Dihybrid Cross: Mendel made a cross between two pure plants having a pair of contrasting factors i.e color and shape of seed called a Dihybrid Cross. 

Mendel conducted an experiment to study the segregation and transmission of 2 pairs of contrasting traits at a time. Mendel found that in the F1  generation only round and yellow seeds are produced after crossing between round yellow and wrinkled green seeds.  But in the F2 generation,  4 types of combinations were observed.



Round yellow

9 Parental combinations

Round green

3 Non-parental combinations

Wrinkled green

3 Non-parental combinations

Wrinkled yellow

1 Parental combinations

Thus, the offspring of the F2 generation were produced in the ratio of 9:3:3:1 phenotypically and 1:2:2:4:1: 2:1:2:1 genotypically. This ratio is called the dihybrid ratio.

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Mendel's Explanation:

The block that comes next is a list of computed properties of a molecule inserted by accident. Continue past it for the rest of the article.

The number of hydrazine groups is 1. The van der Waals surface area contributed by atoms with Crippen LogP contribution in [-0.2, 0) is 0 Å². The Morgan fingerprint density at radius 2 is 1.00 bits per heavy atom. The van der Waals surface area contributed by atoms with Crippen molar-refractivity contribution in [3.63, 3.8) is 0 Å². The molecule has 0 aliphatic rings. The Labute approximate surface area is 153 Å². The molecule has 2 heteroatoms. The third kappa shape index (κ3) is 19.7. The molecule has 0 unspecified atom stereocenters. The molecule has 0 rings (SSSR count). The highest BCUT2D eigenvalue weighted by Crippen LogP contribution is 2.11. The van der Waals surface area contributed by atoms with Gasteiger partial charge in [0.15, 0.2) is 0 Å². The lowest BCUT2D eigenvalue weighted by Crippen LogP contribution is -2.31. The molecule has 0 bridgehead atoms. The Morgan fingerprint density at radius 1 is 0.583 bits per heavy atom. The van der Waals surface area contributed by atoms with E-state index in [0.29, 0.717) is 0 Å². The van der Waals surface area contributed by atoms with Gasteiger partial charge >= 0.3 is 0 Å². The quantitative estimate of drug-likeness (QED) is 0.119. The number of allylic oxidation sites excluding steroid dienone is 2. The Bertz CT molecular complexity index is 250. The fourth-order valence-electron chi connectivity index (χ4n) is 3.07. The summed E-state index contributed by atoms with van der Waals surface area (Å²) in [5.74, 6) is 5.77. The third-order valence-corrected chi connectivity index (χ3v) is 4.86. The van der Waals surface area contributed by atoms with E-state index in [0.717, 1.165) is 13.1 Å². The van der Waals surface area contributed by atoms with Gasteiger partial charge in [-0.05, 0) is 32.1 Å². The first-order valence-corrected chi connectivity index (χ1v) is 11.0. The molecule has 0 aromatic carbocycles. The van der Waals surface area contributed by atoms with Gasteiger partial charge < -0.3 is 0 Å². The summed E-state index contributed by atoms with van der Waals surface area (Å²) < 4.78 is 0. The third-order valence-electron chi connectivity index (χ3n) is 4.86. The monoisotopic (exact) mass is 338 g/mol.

Results are explained by Mendel after assuming that wrinkled and green characters are recessive and round and yellow characters are dominant so all the F1 offsprings are round yellow. In F2 generations, since all the 4 characters were assorted out independent of the others. Mendel told that a pair of alternating characters behave without depending on the other pair i.e seed color does not depend on the seed coat. 

Therefore, at the time of gamete formation genes for round and wrinkled characters of the seed coat were assorted out without any dependence of the yellow or green color of the seed. As a result, 4 types of gametes with two old and two new combinations i.e YR, Yr, yR, yr were formed from the F1 hybrid. These 4 types of gametes on random mating produce four types of offspring in the ratio of 9:3:3:1 in the F2 generation ( law of independent assortment). The Dihybrid test cross-ratio is 1:1:1:1.

 Mendel's Law of Inheritance

  • Law of Segregation: This law states that 2 members of of the allelic pair without being contaminated, stay together when a pair of genes are brought together in a hybrid,  and the two separate out from each other when gametes are formed from the hybrid, and only 1 enters each gamete as seen in the monohybrid and dihybrid cross. This is the reason that the law of segregation is also described as the law of purity of gametes.